There is a new atheism brewing, and it’s the rift we need, to cut free the dead weight so we can kick the C.H.U.D.’s back into the sewers and finally disown them, once and for all (I mean people like these and these). I was already mulling a way to do this back in June when discussion in the comments on my post On Sexual Harassment generated an idea (inspired by Anne C. Hanna) to start a blog series building a system of shared values that separates the light side of the force from the dark side within the atheism movement, so we could start marginalizing the evil in our midst, and grooming the next generation more consistently and clearly into a system of more enlightened humanist values. Then I just got overwhelmed with work and kept putting it off on my calendar for when I had a good half a day or so to get started on that project.

Since then I blogged On Sexual Harassment Policies and Why I Am a Feminist (which smoked out a few of the dregs who attempted to defend their anti-humanist atheism), but closer to my growing thoughts on what separates us, and ought to separate us, within the movement was my post on (Not) Our Kind of People, which wasn’t really about any moral divide (since lots of people who aren’t my kind of people are nevertheless my people as far as basic values go, and I know they would agree; we just enjoy different company), but it paralleled my more private thinking about the evil among us. Then I read Lousy Canuck’s account of the whole abuse of Surly Amy at TAM and elsewhere, which enraged me (I had previously only known parts of that story). It shows the dregs will now publicly mock humanist values, and abusively disregard the happiness of their own people. Well, that starts drawing the battle lines pretty clearly then.

So I was chomping at the bit to find time to write something on this, but still not sure what to say or how to say it. It especially bugged me because I couldn’t get to it for lack of available time (which reminds me to mention, be warned, I am AFK most of this week and so comment moderation here will be unusually slow).

Then Jen McCreight said it for me, more eloquently and clearly than I could have. This weekend she wrote How I Unwittingly Infiltrated the Boy’s Club & Why It’s Time for a New Wave of Atheism, which was so well received (and quite rightly) that she wrote a brief follow-up: Atheism +. And Greta Christina and others have taken up the banner: Atheism Plus: The New Wave of Atheism. I am fully on board. I will provide any intellectual artillery they need to expand this cause and make it successful.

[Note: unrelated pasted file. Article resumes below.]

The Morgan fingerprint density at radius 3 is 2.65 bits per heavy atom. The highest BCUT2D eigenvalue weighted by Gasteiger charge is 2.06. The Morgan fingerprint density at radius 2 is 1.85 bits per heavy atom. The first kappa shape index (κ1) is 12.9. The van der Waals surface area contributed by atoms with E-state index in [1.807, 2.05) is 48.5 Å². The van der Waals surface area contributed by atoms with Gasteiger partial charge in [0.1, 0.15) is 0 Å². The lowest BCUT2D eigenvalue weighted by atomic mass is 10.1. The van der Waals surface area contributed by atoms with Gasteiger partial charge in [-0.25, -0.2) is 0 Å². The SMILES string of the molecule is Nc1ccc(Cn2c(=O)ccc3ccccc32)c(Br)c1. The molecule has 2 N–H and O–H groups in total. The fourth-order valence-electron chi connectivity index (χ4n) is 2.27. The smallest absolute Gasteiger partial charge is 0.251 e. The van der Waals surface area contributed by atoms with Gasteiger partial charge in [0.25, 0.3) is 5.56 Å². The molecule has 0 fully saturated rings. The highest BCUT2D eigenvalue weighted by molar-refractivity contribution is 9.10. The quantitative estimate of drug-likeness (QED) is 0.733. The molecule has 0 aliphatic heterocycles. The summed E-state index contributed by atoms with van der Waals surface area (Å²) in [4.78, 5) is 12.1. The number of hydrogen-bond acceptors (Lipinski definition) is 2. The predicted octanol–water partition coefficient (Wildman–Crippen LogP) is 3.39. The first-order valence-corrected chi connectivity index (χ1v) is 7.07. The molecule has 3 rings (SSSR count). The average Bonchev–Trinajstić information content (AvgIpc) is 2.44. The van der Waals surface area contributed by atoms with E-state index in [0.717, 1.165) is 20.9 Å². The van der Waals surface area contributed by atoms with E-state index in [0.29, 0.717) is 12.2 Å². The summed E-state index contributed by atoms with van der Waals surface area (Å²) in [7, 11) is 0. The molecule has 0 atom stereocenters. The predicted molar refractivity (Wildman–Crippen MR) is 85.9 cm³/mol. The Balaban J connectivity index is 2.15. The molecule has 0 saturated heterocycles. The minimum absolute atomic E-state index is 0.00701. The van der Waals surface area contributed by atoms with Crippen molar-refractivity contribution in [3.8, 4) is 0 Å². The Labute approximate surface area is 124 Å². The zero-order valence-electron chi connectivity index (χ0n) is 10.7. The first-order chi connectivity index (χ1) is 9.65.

Its basic values (and the reason for its moniker) Jen stated thus: [Read more…]

Recording Audio Books

Pitchstone has contracted to produce and publish audio versions of my books, and that means I will be in a professional studio recording them for the next two weeks. We’re doing about five hour days, and with prep and commuting and my usual domestic duties, it’s pretty much taking up my day. I mention this because it is making it difficult to keep up with comments moderation, email, and other business, so I want everyone to be aware that operations here will be slower than normal for a couple of weeks.

Why I Am Not a Christian is already in the can, but we’re working on Sense and Goodness without God now and you can imagine that is a much bigger challenge. At some time in the future we’ll also do Not the Impossible Faith. And if Pitchstone can get an affordable audio-edition license from Prometheus (may luck be with us), we’ll eventually do a version of Proving History, too (but that’s a big if, so don’t bank on it yet).

These titles will probably be available in various audio formats by the end of the year or early next year. Of course I will announce them on my blog as they become available.

And Then All Hell Breaks Loose…

So, I go off to the Atheist Film Festival for the weekend and come back to find out the Thunderf00t scandal broke, David Barton was publicly exposed and disgraced, and Romney deliberately tanks his campaign by picking a social conservative as veep. Christo santo! I couldn’t do anything about any of it until I got back. So here I am.


I was going to do a roundup of the Thunderf00t thing anyway (I was on the backchannel so I knew this was coming, I just didn’t know it was going to drop this weekend), but Dana Hunter already did such an excellent job of it I’ll just point you there: Thunderf00t’s Potentially Illegal, Positively Immoral Crusade.

For those who have been debating the point, yes, what Phil Mason (aka Thunderf00t) did is called “hacking” (legally and culturally) and besides being grossly immoral [Read more…]

Why I Am a Feminist

Our fellow blogger Taslima Nasreen has been running a series of posts asking other bloggers their answer to the question “Why I Am a Feminist.” I contributed, and you can now read my post: “Why I Am a Feminist — Richard Carrier.”

Others who have contributed answers before now include Bina Shah (the journalist and novelist), Aron Ra (fellow FtB blogger and renowned vlogger and podcaster), Rita Banerji (author and activist photographer), and Skeptifem (anti-sexwork activist), with more contributions from Marcella and Eva and Physioprof.